“A comparison between the size of the civilian workforce of the federal govern- ment in India with that of the United States is instructive. Remember, India has a large number of public enterprises and public sector banks that are under the central government. Even so, the size of the Indian federal government is half the size of its US counterpart when normalized by population: specifically, the US federal government had 8.07 civilian employees per 1,000 US population in 2014, down from 10.4 in 1995, while India’s central government had 4.51 civilian employees per 1,000 population, down from 8.47 in 1995.”
Even on this parameter, the Indian state is a relatively small one.
Size Measured by Competence: Too Small
Nothing counterintuitive here. The Indian state lacks competence in fixing the most basic market failures, from law and order to public health and education. The competence gap has only widened over the years as many bright Indians now have the option of taking up a job outside the government, even outside India, with changing times.
Size Measured by Ambition: Too Big
This is really where the Indian state is overbearing. The aspiration of the Indian state has no bounds. Right from the outset in 1947, the Indian state sought to transform colonial India economically, politically, and socially. This revolutionary DNA meant that the Indian state set itself ambitious goals regardless of the capacity to achieve them. Over the decades, new goals were appended to this lofty project.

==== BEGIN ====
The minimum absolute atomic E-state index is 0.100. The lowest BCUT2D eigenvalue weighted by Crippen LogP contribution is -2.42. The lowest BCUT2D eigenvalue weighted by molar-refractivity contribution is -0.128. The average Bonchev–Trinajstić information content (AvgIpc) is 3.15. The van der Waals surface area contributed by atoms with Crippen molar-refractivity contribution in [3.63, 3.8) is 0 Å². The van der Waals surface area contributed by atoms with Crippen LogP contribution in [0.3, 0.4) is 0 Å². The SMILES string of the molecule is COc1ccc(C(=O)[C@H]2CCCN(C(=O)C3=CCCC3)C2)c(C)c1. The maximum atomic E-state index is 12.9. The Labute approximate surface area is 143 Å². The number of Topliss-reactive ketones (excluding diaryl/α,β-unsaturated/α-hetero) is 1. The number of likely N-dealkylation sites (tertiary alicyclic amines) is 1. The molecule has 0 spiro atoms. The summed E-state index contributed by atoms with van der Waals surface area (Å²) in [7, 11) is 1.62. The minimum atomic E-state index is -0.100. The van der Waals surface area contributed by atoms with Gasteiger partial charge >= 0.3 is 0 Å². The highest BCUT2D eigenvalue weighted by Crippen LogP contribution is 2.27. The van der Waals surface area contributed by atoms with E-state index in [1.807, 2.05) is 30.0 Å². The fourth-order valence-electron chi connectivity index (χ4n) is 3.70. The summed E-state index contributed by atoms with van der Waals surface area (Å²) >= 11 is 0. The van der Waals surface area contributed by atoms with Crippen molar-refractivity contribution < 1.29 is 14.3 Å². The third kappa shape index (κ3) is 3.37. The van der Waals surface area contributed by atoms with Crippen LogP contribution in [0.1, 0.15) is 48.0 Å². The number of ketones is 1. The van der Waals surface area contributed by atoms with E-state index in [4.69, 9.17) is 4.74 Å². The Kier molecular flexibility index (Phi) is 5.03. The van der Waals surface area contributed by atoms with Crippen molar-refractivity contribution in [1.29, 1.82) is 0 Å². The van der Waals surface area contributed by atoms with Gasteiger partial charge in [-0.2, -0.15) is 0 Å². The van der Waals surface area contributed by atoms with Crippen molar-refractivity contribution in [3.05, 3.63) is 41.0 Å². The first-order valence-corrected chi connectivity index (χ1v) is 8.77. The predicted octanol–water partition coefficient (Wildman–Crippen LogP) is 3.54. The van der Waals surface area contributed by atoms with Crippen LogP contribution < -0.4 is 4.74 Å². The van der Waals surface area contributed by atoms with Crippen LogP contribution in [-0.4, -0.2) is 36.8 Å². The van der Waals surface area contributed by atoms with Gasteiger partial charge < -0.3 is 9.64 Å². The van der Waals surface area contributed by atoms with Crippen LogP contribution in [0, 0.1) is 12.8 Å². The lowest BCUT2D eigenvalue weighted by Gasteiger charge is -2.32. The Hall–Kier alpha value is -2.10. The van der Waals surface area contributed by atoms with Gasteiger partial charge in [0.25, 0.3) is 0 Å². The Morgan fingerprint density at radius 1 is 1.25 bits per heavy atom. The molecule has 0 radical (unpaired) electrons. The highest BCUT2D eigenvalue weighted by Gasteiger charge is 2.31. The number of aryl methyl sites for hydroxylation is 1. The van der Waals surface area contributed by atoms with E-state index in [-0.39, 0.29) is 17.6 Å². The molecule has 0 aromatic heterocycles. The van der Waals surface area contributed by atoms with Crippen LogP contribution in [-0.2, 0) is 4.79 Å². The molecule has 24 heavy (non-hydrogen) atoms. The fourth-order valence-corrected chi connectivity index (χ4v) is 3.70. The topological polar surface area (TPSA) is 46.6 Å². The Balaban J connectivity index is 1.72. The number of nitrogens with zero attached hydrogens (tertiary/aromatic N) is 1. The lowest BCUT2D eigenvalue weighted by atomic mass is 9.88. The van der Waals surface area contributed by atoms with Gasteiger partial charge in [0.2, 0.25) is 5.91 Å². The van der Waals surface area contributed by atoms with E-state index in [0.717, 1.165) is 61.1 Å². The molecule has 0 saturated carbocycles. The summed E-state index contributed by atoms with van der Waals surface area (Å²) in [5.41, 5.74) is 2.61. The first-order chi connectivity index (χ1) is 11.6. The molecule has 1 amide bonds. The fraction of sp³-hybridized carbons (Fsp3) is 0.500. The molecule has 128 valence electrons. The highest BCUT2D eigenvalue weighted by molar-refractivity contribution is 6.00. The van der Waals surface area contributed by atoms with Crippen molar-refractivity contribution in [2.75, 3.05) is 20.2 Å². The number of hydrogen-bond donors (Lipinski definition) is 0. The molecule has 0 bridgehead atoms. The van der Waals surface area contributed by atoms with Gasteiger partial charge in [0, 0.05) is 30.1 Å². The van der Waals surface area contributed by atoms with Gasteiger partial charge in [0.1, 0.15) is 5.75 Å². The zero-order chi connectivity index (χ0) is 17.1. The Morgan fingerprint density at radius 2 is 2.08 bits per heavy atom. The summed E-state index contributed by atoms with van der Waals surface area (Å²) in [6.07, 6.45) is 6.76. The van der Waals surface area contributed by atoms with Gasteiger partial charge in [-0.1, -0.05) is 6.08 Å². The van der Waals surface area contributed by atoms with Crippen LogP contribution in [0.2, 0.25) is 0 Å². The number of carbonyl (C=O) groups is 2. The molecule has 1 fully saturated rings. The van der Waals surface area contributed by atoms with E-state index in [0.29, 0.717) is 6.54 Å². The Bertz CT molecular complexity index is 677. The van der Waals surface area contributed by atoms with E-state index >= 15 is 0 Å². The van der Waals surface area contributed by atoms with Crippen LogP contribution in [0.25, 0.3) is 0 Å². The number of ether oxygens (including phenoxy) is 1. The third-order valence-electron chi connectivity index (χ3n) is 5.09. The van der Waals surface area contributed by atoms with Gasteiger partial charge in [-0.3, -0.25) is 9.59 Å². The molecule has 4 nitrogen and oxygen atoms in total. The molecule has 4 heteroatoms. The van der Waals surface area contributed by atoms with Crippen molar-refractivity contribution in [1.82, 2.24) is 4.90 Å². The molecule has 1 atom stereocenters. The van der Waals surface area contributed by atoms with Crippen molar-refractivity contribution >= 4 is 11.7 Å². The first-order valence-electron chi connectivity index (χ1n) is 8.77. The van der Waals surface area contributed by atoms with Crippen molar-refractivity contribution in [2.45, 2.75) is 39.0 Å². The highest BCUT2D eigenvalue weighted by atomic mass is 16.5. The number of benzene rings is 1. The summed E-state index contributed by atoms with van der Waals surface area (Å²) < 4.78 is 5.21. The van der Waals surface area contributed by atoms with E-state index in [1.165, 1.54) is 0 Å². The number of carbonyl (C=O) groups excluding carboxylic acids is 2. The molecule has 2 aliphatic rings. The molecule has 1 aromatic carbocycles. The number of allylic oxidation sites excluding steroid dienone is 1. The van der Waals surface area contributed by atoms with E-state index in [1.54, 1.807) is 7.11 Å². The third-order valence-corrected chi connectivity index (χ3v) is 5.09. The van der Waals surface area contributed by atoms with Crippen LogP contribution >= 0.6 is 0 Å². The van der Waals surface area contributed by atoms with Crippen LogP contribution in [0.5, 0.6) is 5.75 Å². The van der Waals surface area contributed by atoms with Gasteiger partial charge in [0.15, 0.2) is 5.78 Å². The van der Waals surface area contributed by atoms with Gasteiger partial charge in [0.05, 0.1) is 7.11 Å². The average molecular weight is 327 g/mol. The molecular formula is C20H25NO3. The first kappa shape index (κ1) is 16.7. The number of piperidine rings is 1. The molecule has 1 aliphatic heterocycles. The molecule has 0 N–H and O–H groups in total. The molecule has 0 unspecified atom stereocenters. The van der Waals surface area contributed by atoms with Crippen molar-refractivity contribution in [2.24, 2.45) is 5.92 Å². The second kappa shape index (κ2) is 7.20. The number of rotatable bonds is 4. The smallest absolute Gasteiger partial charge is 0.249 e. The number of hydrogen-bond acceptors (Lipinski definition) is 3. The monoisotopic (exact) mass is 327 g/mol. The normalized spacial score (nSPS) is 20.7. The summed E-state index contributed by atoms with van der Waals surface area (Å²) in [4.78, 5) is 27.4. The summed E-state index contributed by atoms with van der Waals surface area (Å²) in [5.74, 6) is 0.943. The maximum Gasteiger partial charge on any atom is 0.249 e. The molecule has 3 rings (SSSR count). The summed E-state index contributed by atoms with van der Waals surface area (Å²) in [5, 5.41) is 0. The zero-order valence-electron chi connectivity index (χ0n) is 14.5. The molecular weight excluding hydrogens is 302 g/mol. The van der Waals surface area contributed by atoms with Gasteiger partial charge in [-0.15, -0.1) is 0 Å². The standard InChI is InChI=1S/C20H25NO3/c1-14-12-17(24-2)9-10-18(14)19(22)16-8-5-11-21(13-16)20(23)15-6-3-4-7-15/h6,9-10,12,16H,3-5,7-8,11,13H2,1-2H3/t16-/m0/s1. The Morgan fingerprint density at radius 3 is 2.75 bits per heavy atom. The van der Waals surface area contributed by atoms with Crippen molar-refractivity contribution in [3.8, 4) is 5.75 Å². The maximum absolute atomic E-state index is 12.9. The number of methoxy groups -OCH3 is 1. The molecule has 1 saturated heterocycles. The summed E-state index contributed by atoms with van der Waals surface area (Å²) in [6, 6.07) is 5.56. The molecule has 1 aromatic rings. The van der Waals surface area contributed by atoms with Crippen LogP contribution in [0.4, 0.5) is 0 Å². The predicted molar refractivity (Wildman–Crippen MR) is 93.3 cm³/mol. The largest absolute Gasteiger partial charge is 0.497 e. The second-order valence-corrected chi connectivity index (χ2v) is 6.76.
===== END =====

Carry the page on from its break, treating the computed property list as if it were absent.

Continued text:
What Does All This Mean?
So the Indian state is big as measured by its own ambitions. Unsurprisingly, it continues to own airlines and soap factories. As an ambitious democratic entity, it also seeks to frame regulations and laws to constrain virtually every private initiative in every issue-area. The paradox is that on all other parameters, the state is quite small, neither having the capacity to enforce rules nor the ability to anticipate the consequences of policies beforehand.
Devesh Kapur writes that this “precocious” nature of the Indian state has also skewed what Indians expect from their governments in three ways:
“One, precocious democracy tends to militate against the provision of public goods in favor of redistribution. Countries that experienced economic development prior to the transition to democracy also tend to adopt democratic institutions that constrain the confiscatory power of the ruling elite. However, when countries pursue democracy prior to economic development, the democratic institutions adopted enhance the redistributive powers of the state.”
“Second, a precocious democracy with electoral mobilization along social cleav- ages favors creation of narrow club goods. A central puzzle concerning the poor provision of basic public services in India is seemingly weak demand in an other- wise flourishing electoral democracy.”
“Third, an imperfect democracy with noncredible politicians will tend to emphasize the provision of goods that are visible and can be provided quickly, like infrastructure, over long-term investments, like human capital or environmental quality.”
Resolving this high ambition versus low capacity paradox is central to improving governance in India. It must choose to do fewer, more important things, and build capacity to do them well. Trade-offs are inevitable.
Read the full edition here.
Disclaimer: Views expressed on Anticipating the Unintended are those of the authors’ and do not represent Takshashila Institution’s recommendations.